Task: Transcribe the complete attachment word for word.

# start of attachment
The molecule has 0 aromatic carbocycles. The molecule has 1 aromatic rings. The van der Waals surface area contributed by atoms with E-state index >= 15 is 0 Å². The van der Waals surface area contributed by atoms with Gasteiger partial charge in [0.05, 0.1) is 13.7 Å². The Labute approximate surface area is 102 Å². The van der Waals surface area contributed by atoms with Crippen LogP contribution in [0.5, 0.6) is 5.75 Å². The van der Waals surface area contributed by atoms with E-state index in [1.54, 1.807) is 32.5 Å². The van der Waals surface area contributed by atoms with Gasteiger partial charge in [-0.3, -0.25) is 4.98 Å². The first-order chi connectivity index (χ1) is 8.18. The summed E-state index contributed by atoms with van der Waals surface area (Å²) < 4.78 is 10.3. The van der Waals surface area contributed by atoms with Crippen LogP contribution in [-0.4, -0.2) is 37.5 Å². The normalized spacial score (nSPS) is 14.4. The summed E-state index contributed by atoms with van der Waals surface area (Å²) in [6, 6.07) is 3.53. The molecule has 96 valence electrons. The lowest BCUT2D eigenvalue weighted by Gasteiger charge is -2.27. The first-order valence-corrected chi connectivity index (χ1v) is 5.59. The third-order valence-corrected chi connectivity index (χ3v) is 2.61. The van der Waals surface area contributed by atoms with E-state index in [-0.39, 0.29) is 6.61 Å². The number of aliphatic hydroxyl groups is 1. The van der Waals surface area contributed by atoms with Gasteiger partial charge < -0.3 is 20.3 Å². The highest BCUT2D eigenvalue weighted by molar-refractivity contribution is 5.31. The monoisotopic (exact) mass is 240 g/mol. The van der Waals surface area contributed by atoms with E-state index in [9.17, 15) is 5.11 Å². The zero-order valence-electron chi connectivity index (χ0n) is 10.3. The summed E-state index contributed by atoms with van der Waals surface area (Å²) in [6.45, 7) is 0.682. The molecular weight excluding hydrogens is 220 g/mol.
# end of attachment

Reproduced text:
The molecule has 0 aromatic carbocycles. The molecule has 1 aromatic rings. The van der Waals surface area contributed by atoms with E-state index >= 15 is 0 Å². The van der Waals surface area contributed by atoms with Gasteiger partial charge in [0.05, 0.1) is 13.7 Å². The Labute approximate surface area is 102 Å². The van der Waals surface area contributed by atoms with Crippen LogP contribution in [0.5, 0.6) is 5.75 Å². The van der Waals surface area contributed by atoms with E-state index in [1.54, 1.807) is 32.5 Å². The van der Waals surface area contributed by atoms with Gasteiger partial charge in [-0.3, -0.25) is 4.98 Å². The first-order chi connectivity index (χ1) is 8.18. The summed E-state index contributed by atoms with van der Waals surface area (Å²) < 4.78 is 10.3. The van der Waals surface area contributed by atoms with Crippen LogP contribution in [-0.4, -0.2) is 37.5 Å². The normalized spacial score (nSPS) is 14.4. The summed E-state index contributed by atoms with van der Waals surface area (Å²) in [6, 6.07) is 3.53. The molecule has 96 valence electrons. The lowest BCUT2D eigenvalue weighted by Gasteiger charge is -2.27. The first-order valence-corrected chi connectivity index (χ1v) is 5.59. The third-order valence-corrected chi connectivity index (χ3v) is 2.61. The van der Waals surface area contributed by atoms with E-state index in [-0.39, 0.29) is 6.61 Å². The number of aliphatic hydroxyl groups is 1. The van der Waals surface area contributed by atoms with Gasteiger partial charge < -0.3 is 20.3 Å². The highest BCUT2D eigenvalue weighted by molar-refractivity contribution is 5.31. The monoisotopic (exact) mass is 240 g/mol. The van der Waals surface area contributed by atoms with E-state index in [9.17, 15) is 5.11 Å². The zero-order valence-electron chi connectivity index (χ0n) is 10.3. The summed E-state index contributed by atoms with van der Waals surface area (Å²) in [6.45, 7) is 0.682. The molecular weight excluding hydrogens is 220 g/mol.